The woman who has a craft business and teaches classes and makes soap and beauty care products

And everyone else. That was really a lot of fun.

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Saturday, February 10, 2007

Fictional layer on social networks

Here's a fabulous idea! On social network profiles, there will be space for one's fictional alter egos. In other words, my profile on orkut or friendster or tribe or even LinkedIn should include my past role-playing game character information. One could suck in data from one's Everquest or World of Warcraft or MUD characters, and manually put in data about tabletop rpgs.
It's important, because who you like to pretend you are is important. Among role-playing gamers I certainly know people who think about the patterns in their game-playing, and who consciously use the characters to vary their real life persona, to experiment with ways of being, as well as to play to their real life characteristics and strengths.

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Wednesday, February 07, 2007

Paying attention as an art form

In thinking about the ways that value is created (including literary value, or imaginary ideas like money) I arrived at some thoughts about the ways people pay attention to each other on the Internet. If you want to pay attention to someone on the Internet, thanks to social software and blogging and rss and things like Twitter and wikis, there's a lot of ways to do that, to navigate attention & identity individually and collectively, and to let that be seen in varying degrees. In fact, paying attention to people with people can be done with amazing artistry and skill.

People need complex systems so that they can pay attention to each other indirectly and obliquely through all being attentive to something else they have in common. That thing has to be complicated enough to be worth attention. It might be social justice or the good life or gossip or religion or who is the most popular celebrity and why or who wins the Superbowl and how; or seduction or courtly etiquette or art criticism. Functionally and socially those things are all equivalent. Paying attention is better, the better the quality of the synthesis achieved. Software making is heady as any collective endeavor is because it's about people paying enough attention to the same thing to make the thing happen and a creation of any sort is a logical synthesis of ideas & their practice (it is maybe a result of synthesis on one level but on another it is the synthesis.)

I come to this idea also as I think about how much I want to teach my college composition students about the pleasures of thought that arrives at synthesis. I've also gotten here because my partner just laughed at me and shook his head with disgust when I squeaked "Oooo, I've just reached twitterlibrium!"

Also because it's late at night, I had an overstimulating and hyperproductive day, and can't stop thinking to the point where I fool myself into thinking I'm Barthes or something and can write things like "Praxis is synthesis! Art is the collective attention stream!" and feel profound... without any acid.

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Tuesday, February 06, 2007

Some amusing ideas around Twitter

Part of the fun of Twitter is in making up stupid words with tw*tt- as the prefix. Make up the ludicrous dot-com word and the idea will follow. I am very fond of words that have sprung into being like "multiblogular," "polyblogular," "hyperblogulating", "twitterlibrium", "computerbating" or "wikibating" and now "twitterbating". The -bating suffix is particularly interesting because it carries all sorts of associations of feelings and irony around the activity. Perhaps a slight tinge of guilt and discomfort or uncertainty towards the degree to which one is engaging with people (or no people) online rather than "real life" (which of course we must put irony quotes around because talking to people over the net is real life just as much as talking face to face.)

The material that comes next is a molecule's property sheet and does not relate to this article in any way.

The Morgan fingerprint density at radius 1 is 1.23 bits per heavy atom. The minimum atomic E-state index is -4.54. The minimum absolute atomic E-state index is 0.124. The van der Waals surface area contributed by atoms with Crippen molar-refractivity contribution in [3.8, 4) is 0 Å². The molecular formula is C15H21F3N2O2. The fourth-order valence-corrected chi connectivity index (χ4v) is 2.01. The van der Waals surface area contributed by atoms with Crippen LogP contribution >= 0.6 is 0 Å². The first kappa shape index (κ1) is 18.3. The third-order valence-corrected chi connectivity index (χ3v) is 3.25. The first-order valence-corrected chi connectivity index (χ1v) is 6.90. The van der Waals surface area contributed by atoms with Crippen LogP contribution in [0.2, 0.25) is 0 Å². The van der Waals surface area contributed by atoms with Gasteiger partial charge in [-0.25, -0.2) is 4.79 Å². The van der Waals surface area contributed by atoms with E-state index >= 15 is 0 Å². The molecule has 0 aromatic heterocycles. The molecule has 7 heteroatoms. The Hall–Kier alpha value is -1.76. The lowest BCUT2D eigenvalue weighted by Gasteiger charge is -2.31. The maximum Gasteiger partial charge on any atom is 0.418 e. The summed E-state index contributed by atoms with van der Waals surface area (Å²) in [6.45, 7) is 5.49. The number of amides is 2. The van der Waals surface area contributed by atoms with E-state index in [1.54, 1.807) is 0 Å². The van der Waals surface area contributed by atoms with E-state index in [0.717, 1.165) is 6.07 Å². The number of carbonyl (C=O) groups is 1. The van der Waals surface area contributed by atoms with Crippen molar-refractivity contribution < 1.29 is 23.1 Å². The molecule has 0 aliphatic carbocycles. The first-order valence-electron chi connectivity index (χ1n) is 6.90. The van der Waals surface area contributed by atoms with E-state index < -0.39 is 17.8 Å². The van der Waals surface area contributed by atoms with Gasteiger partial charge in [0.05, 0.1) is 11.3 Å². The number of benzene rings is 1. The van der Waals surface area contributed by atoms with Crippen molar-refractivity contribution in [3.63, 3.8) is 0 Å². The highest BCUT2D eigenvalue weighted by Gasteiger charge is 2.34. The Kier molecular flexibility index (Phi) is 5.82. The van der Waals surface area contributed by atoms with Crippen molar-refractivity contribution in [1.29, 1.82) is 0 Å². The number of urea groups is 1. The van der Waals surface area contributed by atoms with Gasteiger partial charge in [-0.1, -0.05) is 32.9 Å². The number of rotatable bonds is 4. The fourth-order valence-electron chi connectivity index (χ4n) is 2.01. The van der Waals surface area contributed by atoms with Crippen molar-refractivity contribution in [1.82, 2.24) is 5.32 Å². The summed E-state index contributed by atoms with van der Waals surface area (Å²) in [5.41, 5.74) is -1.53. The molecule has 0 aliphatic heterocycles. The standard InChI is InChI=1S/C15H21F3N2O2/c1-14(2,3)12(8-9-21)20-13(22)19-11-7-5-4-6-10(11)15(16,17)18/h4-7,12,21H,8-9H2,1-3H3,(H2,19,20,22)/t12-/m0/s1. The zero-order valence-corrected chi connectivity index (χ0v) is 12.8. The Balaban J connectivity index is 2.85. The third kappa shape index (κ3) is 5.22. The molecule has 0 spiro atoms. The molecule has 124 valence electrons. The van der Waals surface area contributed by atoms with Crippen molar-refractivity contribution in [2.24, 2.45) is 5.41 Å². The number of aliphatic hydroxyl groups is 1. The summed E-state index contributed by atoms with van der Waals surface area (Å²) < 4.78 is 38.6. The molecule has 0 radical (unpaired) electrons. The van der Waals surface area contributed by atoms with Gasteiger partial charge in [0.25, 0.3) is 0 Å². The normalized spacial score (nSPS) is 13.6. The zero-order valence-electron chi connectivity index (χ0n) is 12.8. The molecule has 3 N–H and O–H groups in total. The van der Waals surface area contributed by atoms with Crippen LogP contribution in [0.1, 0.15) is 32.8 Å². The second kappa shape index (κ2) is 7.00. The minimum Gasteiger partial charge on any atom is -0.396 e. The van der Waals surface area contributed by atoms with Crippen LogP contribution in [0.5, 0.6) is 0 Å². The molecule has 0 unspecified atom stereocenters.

While I was driving to San Jose the other morning I was considering twitterzines - what would they be? I think a way of creating sophisticated "favorites" lists or sets. Twittidors would drag and drop other people's tweets onto interestingly-themed twitterzines; they might turn out like poems or tiny magazines or scrapbooks made of snippets of other people's lives. Being able to look at or collect tweets based on keyword would be nice, but then adding in a human editorial function would be nifty. One's amazing words of wisdom about chicken tacos or the future or toenail-painting at sunset could then be collected by others... and perhaps you get props of some kind for the mention or for being anthologized (twitthologized? ugh!)

The timeline concept could be pushed way further & with tons of possibly pointless data so that you could look at your own or other people's distributions of twittering - Does one tend to tweet at particular times, like during commute... at dinner... Or what? And with particular keywords associated? Just as various events have been highlighted on Twitter (Macworld, etc - and imagine the mass twitterbating that's about to happen at SXSWi; it'll be nuts) We could mark up or tag important moments. Like being able to collect what people were tweeting during the Superbowl. I don't give a fuck about the Superbowl and in fact don't know who played or won, but maybe other events would give nifty information to... someone. My mind hovers between thinking of historians and advertisers... but probably it would be the dilettantes who look.

Dragging & dropping would be a nice concept. Rather than batch editing (Okay I'm assuming anyone ever bothers... But they might... ) you could drag and drop your (or someone else's) twitters onto a tag or into a collection (the twitterzine - which again would be a bit like a Flickr set.)